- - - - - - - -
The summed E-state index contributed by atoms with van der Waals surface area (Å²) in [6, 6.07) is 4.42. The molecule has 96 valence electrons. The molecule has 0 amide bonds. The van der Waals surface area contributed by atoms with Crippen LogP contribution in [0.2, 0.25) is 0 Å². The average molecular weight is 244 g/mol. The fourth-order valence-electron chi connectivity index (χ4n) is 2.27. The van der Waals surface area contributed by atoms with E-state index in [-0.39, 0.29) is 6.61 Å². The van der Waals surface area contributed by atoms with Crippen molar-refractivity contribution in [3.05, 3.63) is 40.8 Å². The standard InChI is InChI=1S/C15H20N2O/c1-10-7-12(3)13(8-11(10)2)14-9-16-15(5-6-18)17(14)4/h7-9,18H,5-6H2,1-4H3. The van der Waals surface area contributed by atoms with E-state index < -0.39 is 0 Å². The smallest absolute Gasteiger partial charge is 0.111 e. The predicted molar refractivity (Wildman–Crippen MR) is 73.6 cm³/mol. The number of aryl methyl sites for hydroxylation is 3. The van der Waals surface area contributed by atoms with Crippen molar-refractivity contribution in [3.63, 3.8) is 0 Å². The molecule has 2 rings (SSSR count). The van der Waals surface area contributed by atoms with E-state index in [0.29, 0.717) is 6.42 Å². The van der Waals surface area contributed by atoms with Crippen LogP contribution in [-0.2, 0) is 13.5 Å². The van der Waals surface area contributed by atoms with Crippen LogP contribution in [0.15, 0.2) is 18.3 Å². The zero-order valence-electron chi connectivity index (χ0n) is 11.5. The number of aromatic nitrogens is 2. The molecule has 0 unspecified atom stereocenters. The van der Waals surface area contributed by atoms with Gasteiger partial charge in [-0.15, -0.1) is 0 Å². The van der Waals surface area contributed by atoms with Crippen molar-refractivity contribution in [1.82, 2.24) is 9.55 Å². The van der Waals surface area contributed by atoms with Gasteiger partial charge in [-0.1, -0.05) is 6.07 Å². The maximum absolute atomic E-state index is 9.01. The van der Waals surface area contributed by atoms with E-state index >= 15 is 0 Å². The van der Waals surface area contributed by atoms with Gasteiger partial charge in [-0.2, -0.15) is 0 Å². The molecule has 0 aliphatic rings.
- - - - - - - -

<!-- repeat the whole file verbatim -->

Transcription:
The summed E-state index contributed by atoms with van der Waals surface area (Å²) in [6, 6.07) is 4.42. The molecule has 96 valence electrons. The molecule has 0 amide bonds. The van der Waals surface area contributed by atoms with Crippen LogP contribution in [0.2, 0.25) is 0 Å². The average molecular weight is 244 g/mol. The fourth-order valence-electron chi connectivity index (χ4n) is 2.27. The van der Waals surface area contributed by atoms with E-state index in [-0.39, 0.29) is 6.61 Å². The van der Waals surface area contributed by atoms with Crippen molar-refractivity contribution in [3.05, 3.63) is 40.8 Å². The standard InChI is InChI=1S/C15H20N2O/c1-10-7-12(3)13(8-11(10)2)14-9-16-15(5-6-18)17(14)4/h7-9,18H,5-6H2,1-4H3. The van der Waals surface area contributed by atoms with E-state index < -0.39 is 0 Å². The smallest absolute Gasteiger partial charge is 0.111 e. The predicted molar refractivity (Wildman–Crippen MR) is 73.6 cm³/mol. The number of aryl methyl sites for hydroxylation is 3. The van der Waals surface area contributed by atoms with Crippen molar-refractivity contribution in [3.63, 3.8) is 0 Å². The molecule has 2 rings (SSSR count). The van der Waals surface area contributed by atoms with E-state index in [0.29, 0.717) is 6.42 Å². The van der Waals surface area contributed by atoms with Crippen LogP contribution in [-0.2, 0) is 13.5 Å². The van der Waals surface area contributed by atoms with Crippen LogP contribution in [0.15, 0.2) is 18.3 Å². The zero-order valence-electron chi connectivity index (χ0n) is 11.5. The number of aromatic nitrogens is 2. The molecule has 0 unspecified atom stereocenters. The van der Waals surface area contributed by atoms with Gasteiger partial charge in [-0.15, -0.1) is 0 Å². The van der Waals surface area contributed by atoms with Crippen molar-refractivity contribution in [1.82, 2.24) is 9.55 Å². The van der Waals surface area contributed by atoms with Gasteiger partial charge in [-0.1, -0.05) is 6.07 Å². The maximum absolute atomic E-state index is 9.01. The van der Waals surface area contributed by atoms with E-state index >= 15 is 0 Å². The van der Waals surface area contributed by atoms with Gasteiger partial charge in [-0.2, -0.15) is 0 Å². The molecule has 0 aliphatic rings.